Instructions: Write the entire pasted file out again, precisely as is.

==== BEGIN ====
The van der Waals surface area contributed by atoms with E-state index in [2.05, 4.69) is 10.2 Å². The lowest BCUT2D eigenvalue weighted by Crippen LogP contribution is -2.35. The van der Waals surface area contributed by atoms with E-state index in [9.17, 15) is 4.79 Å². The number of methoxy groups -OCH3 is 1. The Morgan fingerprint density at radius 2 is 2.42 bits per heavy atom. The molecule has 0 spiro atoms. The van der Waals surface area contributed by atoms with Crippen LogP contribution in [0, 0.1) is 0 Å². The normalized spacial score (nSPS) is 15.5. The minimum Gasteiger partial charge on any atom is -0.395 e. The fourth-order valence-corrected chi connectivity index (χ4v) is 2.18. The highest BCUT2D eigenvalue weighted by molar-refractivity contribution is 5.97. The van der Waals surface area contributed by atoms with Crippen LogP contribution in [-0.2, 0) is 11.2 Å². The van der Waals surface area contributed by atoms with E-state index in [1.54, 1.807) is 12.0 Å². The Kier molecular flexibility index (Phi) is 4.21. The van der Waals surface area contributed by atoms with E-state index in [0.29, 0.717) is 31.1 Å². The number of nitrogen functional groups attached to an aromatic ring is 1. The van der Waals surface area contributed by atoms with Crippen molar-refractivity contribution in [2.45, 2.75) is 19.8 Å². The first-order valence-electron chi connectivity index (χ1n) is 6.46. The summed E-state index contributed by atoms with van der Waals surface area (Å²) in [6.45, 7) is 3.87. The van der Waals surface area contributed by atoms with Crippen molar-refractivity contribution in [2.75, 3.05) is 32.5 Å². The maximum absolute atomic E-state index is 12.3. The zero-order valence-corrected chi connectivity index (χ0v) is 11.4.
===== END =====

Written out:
The van der Waals surface area contributed by atoms with E-state index in [2.05, 4.69) is 10.2 Å². The lowest BCUT2D eigenvalue weighted by Crippen LogP contribution is -2.35. The van der Waals surface area contributed by atoms with E-state index in [9.17, 15) is 4.79 Å². The number of methoxy groups -OCH3 is 1. The Morgan fingerprint density at radius 2 is 2.42 bits per heavy atom. The molecule has 0 spiro atoms. The van der Waals surface area contributed by atoms with Crippen LogP contribution in [0, 0.1) is 0 Å². The normalized spacial score (nSPS) is 15.5. The minimum Gasteiger partial charge on any atom is -0.395 e. The fourth-order valence-corrected chi connectivity index (χ4v) is 2.18. The highest BCUT2D eigenvalue weighted by molar-refractivity contribution is 5.97. The van der Waals surface area contributed by atoms with Crippen LogP contribution in [-0.2, 0) is 11.2 Å². The van der Waals surface area contributed by atoms with E-state index in [1.54, 1.807) is 12.0 Å². The Kier molecular flexibility index (Phi) is 4.21. The van der Waals surface area contributed by atoms with E-state index in [0.29, 0.717) is 31.1 Å². The number of nitrogen functional groups attached to an aromatic ring is 1. The van der Waals surface area contributed by atoms with Crippen molar-refractivity contribution in [2.45, 2.75) is 19.8 Å². The first-order valence-electron chi connectivity index (χ1n) is 6.46. The summed E-state index contributed by atoms with van der Waals surface area (Å²) in [6.45, 7) is 3.87. The van der Waals surface area contributed by atoms with Crippen molar-refractivity contribution in [2.75, 3.05) is 32.5 Å². The maximum absolute atomic E-state index is 12.3. The zero-order valence-corrected chi connectivity index (χ0v) is 11.4.